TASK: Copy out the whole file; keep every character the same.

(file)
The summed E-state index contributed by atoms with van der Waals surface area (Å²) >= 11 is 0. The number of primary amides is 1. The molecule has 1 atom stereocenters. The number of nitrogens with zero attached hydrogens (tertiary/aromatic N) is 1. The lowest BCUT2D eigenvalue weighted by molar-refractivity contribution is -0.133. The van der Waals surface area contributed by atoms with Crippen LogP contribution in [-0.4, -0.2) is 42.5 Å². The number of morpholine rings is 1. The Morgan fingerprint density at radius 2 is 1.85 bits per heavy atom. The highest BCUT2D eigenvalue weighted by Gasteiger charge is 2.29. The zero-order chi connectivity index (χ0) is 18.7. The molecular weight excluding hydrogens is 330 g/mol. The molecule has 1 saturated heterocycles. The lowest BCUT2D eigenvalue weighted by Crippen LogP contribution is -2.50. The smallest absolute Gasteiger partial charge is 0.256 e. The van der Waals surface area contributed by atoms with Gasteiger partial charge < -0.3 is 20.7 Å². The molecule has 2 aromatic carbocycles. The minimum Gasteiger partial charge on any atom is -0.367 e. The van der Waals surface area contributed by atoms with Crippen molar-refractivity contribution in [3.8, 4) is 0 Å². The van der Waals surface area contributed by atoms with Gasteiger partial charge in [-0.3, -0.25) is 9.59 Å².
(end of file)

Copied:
The summed E-state index contributed by atoms with van der Waals surface area (Å²) >= 11 is 0. The number of primary amides is 1. The molecule has 1 atom stereocenters. The number of nitrogens with zero attached hydrogens (tertiary/aromatic N) is 1. The lowest BCUT2D eigenvalue weighted by molar-refractivity contribution is -0.133. The van der Waals surface area contributed by atoms with Crippen LogP contribution in [-0.4, -0.2) is 42.5 Å². The number of morpholine rings is 1. The Morgan fingerprint density at radius 2 is 1.85 bits per heavy atom. The highest BCUT2D eigenvalue weighted by Gasteiger charge is 2.29. The zero-order chi connectivity index (χ0) is 18.7. The molecular weight excluding hydrogens is 330 g/mol. The molecule has 1 saturated heterocycles. The lowest BCUT2D eigenvalue weighted by Crippen LogP contribution is -2.50. The smallest absolute Gasteiger partial charge is 0.256 e. The van der Waals surface area contributed by atoms with Gasteiger partial charge < -0.3 is 20.7 Å². The molecule has 2 aromatic carbocycles. The minimum Gasteiger partial charge on any atom is -0.367 e. The van der Waals surface area contributed by atoms with Crippen molar-refractivity contribution in [3.8, 4) is 0 Å². The van der Waals surface area contributed by atoms with Gasteiger partial charge in [-0.3, -0.25) is 9.59 Å².